12.It was like a religious conversion!
Their eyes were opened!
Once they were blind but now they could see!
And that's beautiful to me

13.I call this hub "The Founding Fathers As Gods Of A Religion", because religion ( not all) tends to blind you to everything about it, except what you've been taught or conditioned to believe about it. It's based on believing in someone greater and more glorious than yourself, that you identify with and feel part of. And if someone points out the cracks or inconsistencies in that glorious person's image. It's the same as if they were pointing out those things about you.

14.And that's why the defenders of the mythical Jefferson reacted the way they did toward me, when I pointed out those things about him, even though they were true.

15.The "Founding Fathers" should be respected and remembered for the "good things" they did along with any "bad things" they did. They were men not mythical beings or gods. Don't you think we're doing them a disservice if we don't remember that?

16.But you can't keep the truth down, you can't get the truth down, because the truth will destroy the "darkness" and the "blind" will see the "light" due time.

17.And that's sublime

© 2013 VC L Veasey


    0 of 8192 characters used
    Post Comment
    • vveasey profile imageAUTHOR

      VC L Veasey 

      4 years ago from Detroit,MI

      Thanks Twen!

    • profile image


      4 years ago


    • vveasey profile imageAUTHOR

      VC L Veasey 

      6 years ago from Detroit,MI

      Thanks for commenting Ericdierker

      strange days is one way of looking at it

    • vveasey profile imageAUTHOR

      VC L Veasey 

      6 years ago from Detroit,MI

      Thanks for commenting HSchneider

      we agree!

    • Ericdierker profile image

      Eric Dierker 

      6 years ago from Spring Valley, CA. U.S.A.

      I think I will continue to look at the words a man speaks and decide if the words are good. And if I look at the man and find him hypocritical, I will say he is a hypocrite. But that does not make what he said bad.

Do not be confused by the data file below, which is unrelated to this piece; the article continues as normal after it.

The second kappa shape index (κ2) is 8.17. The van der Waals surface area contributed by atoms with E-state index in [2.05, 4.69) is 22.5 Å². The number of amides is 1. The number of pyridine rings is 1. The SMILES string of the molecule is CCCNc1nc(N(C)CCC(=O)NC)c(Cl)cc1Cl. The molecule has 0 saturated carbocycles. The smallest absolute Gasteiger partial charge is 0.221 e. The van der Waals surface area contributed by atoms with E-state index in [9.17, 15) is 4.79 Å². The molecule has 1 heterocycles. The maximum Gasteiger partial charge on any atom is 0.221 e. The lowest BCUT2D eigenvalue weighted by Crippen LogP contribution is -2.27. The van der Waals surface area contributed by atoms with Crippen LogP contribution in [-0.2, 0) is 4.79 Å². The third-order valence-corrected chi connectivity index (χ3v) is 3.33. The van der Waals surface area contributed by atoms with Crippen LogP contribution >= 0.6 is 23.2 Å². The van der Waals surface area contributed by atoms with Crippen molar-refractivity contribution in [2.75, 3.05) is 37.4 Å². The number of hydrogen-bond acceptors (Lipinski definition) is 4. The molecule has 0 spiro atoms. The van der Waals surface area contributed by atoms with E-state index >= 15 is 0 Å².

By the alleged standards of his day he would have at best been a beastiologist, if you think of it. If He and Miss Hennings had relations, yet he owned her, then she would have been an animal not human by his logic.

      Strange days they were.

    • profile image

      Howard Schneider 

      6 years ago from Parsippany, New Jersey

      Anyone who holds our Founding Fathers above any critical scrutiny and treats them like deities goes against their very principles. These were men like all others. The Constitution, which many hold up to be sacrosanct, punted slavery down the road towards war. The power of our society is the constant critical analysis of our past and present leaders. This does not make our Founding Fathers any less great. It simply gives us a complete picture and deeper insight into them. Excellent Hub, Vveasey.


    This website uses cookies

    As a user in the EEA, your approval is needed on a few things. To provide a better website experience, uses cookies (and other similar technologies) and may collect, process, and share personal data. Please choose which areas of our service you consent to our doing so.

    For more information on managing or withdrawing consents and how we handle data, visit our Privacy Policy at:

    Show Details
    HubPages Device IDThis is used to identify particular browsers or devices when the access the service, and is used for security reasons.
    LoginThis is necessary to sign in to the HubPages Service.
    Google RecaptchaThis is used to prevent bots and spam. (Privacy Policy)
    AkismetThis is used to detect comment spam. (Privacy Policy)
    HubPages Google AnalyticsThis is used to provide data on traffic to our website, all personally identifyable data is anonymized. (Privacy Policy)